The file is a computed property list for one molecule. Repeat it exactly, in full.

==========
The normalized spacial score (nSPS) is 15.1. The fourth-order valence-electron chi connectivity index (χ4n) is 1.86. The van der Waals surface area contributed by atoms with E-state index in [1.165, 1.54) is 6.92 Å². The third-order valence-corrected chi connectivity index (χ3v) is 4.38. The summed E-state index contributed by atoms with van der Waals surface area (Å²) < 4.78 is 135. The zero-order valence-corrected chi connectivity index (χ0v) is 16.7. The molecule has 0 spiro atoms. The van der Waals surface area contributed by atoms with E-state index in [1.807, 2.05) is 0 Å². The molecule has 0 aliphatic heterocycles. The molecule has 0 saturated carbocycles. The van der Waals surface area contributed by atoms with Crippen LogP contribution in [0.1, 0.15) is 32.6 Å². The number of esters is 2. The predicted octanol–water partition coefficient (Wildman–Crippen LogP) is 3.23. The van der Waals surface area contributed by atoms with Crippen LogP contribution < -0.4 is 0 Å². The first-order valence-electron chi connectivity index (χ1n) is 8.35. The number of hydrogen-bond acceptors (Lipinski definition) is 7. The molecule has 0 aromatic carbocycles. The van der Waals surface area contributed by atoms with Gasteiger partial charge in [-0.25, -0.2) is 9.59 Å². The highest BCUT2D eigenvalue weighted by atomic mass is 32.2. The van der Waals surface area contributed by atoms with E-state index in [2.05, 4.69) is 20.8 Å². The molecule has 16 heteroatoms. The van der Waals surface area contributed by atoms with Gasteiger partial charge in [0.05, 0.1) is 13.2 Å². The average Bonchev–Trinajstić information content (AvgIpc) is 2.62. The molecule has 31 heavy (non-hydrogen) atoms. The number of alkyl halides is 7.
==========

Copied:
The normalized spacial score (nSPS) is 15.1. The fourth-order valence-electron chi connectivity index (χ4n) is 1.86. The van der Waals surface area contributed by atoms with E-state index in [1.165, 1.54) is 6.92 Å². The third-order valence-corrected chi connectivity index (χ3v) is 4.38. The summed E-state index contributed by atoms with van der Waals surface area (Å²) < 4.78 is 135. The zero-order valence-corrected chi connectivity index (χ0v) is 16.7. The molecule has 0 spiro atoms. The van der Waals surface area contributed by atoms with E-state index in [1.807, 2.05) is 0 Å². The molecule has 0 aliphatic heterocycles. The molecule has 0 saturated carbocycles. The van der Waals surface area contributed by atoms with Crippen LogP contribution in [0.1, 0.15) is 32.6 Å². The number of esters is 2. The predicted octanol–water partition coefficient (Wildman–Crippen LogP) is 3.23. The van der Waals surface area contributed by atoms with Crippen LogP contribution < -0.4 is 0 Å². The first-order valence-electron chi connectivity index (χ1n) is 8.35. The number of hydrogen-bond acceptors (Lipinski definition) is 7. The molecule has 0 aromatic carbocycles. The van der Waals surface area contributed by atoms with Gasteiger partial charge in [-0.25, -0.2) is 9.59 Å². The highest BCUT2D eigenvalue weighted by atomic mass is 32.2. The van der Waals surface area contributed by atoms with E-state index in [2.05, 4.69) is 20.8 Å². The molecule has 16 heteroatoms. The van der Waals surface area contributed by atoms with Gasteiger partial charge in [0.05, 0.1) is 13.2 Å². The average Bonchev–Trinajstić information content (AvgIpc) is 2.62. The molecule has 31 heavy (non-hydrogen) atoms. The number of alkyl halides is 7.